Very close to celebrating my sixtieth birthday, I feel very secure in my masculinity, but a confession: never having had the blessing of having sisters or daughters, I grew up sharing the same opinion of Lewis Carroll’s unicorn that saw members of the opposite sex as fabulous creatures.
Nonetheless, I have survived many years in my confused ignorance until yesterday when my mother asked me to take her shopping. My mother is wheelchair bound so taking her shopping is a routine service I supply, and when she asked to go to Kohl’s I went with a joyful heart and a song on my lips little knowing the horror that awaited me.
Kohl’s is a department store and, on this Columbus Day, surprisingly empty. I wheeled my mother around the displays she would stop me so she could inspect various items.
“Where to next, Mom?” I asked, and then she said the words that stopped my heart.
“I want to go look at the bras.”
There is a memory that I have when I was 14 years of age when my mother and I went shopping back in the halcyon days when she was mobile on her own. Before we split up, she told me to look for her over in ‘that’ department and she pointed to a sign at the end of the store hanging from the ceiling.
Little did I know that "lingerie" is pronounced lahn-zhuh-REY and I said, “Oh! Over in the linger-REE department?” The peals of laughter from my mother and various people who overheard me have seared my soul to this day. The result is that I steer clear of the woman’s intimates departments and I have hated the French language with a passion ever since.
But I am nothing if not a dedicated son, so I wheeled my mother over to No Man’s Land.
“What is the price on that one?” my mother asked.
With trembling fingers I touched it waiting for security to tackle me at any given moment and looked at the price.
I now know why the ancient Jewish men would sometimes pray, “Thank you, Lord, that I was not born a woman.” That tiny piece of cloth made of fabric and frills and wire and snaps that no man can ever work came in at a cool $29.95.
And that was one of the cheap ones.
My word! The bedroom bureau drawer that holds every woman’s intimates must have the economic value of a small Middle Eastern kingdom! How come men with daughters aren’t standing on street corners holding tin cans and cardboard signs with the scrawled words: "Father of Daughters. Need Bra Money"?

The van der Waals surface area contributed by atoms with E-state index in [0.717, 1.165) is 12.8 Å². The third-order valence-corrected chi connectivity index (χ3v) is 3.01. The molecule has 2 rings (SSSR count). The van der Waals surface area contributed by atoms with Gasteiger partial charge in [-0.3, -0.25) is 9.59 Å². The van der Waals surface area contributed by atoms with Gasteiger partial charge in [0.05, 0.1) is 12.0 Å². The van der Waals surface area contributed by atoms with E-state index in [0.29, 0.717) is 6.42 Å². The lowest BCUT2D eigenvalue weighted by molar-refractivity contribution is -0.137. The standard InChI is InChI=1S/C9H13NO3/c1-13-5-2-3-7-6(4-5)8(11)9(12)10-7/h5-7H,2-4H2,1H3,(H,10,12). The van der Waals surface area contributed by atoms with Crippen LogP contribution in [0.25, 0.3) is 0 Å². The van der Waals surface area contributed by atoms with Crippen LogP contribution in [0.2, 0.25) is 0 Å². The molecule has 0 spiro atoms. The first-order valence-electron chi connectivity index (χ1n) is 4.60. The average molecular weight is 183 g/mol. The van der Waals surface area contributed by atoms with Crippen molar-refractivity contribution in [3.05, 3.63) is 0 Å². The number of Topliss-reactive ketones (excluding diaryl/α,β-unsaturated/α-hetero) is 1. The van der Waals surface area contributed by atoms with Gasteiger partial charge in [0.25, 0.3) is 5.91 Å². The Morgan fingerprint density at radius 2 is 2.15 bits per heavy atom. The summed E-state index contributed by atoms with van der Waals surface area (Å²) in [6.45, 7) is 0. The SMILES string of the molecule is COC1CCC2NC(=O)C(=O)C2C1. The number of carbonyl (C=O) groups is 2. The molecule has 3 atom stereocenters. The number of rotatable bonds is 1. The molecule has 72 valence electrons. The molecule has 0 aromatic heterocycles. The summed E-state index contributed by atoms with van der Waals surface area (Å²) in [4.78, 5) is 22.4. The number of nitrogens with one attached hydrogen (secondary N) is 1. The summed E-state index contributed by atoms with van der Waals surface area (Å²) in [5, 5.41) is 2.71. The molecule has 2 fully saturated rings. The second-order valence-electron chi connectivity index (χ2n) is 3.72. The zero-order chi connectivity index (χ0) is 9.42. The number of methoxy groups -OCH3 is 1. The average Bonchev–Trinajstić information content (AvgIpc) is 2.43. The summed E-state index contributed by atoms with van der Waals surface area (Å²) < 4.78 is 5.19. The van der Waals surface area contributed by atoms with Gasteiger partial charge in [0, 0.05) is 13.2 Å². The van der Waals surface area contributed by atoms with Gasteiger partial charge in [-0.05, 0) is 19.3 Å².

“Keep going, son,” my mom ordered and obediently I pushed her through the narrow aisle surrounded by brassieres (How I hate the French language!) on hangers on both sides.
And because the universe at its base is infinitely cruel, the stands of bras were not parallel and unbeknownst to me they narrowed at the end.
When I realized the trap I was in, I confess I panicked. I shoved my mother and her wheelchair through the remainder of the aisle, bras and their respective hangers snagging on everything, and when we burst through the end, my mother, her wheelchair, and I had dozens of bras hanging from us. No joke. Dozens.
I envision that in the security department a man watching the surveillance cameras immediately grabbed his radio, “Pervert alert in the brassiere aisle! Everybody converge … no … hold up …wait a minute. False alarm. Now uploading video to YouTube!”
I could feel my face so crimson with embarrassment that an egg could have been fried on my forehead. “Mom, for the first time as a man,” I said holding back tears of shame, “I have to go clean up a bra aisle.”
Gales of laughter from a nearby aisle (women are so cruel) simply added insult to injury as I went back into forbidden territory and cleaned up the destructive wake I and my mother’s wheelchair had left behind.
I learned three important lessons:
- I am still secure in my masculinity.
- Padded bras are really gross.
- The next time I take my beloved mother shopping we’re only going to supermarkets, hardware stores, and office supply companies.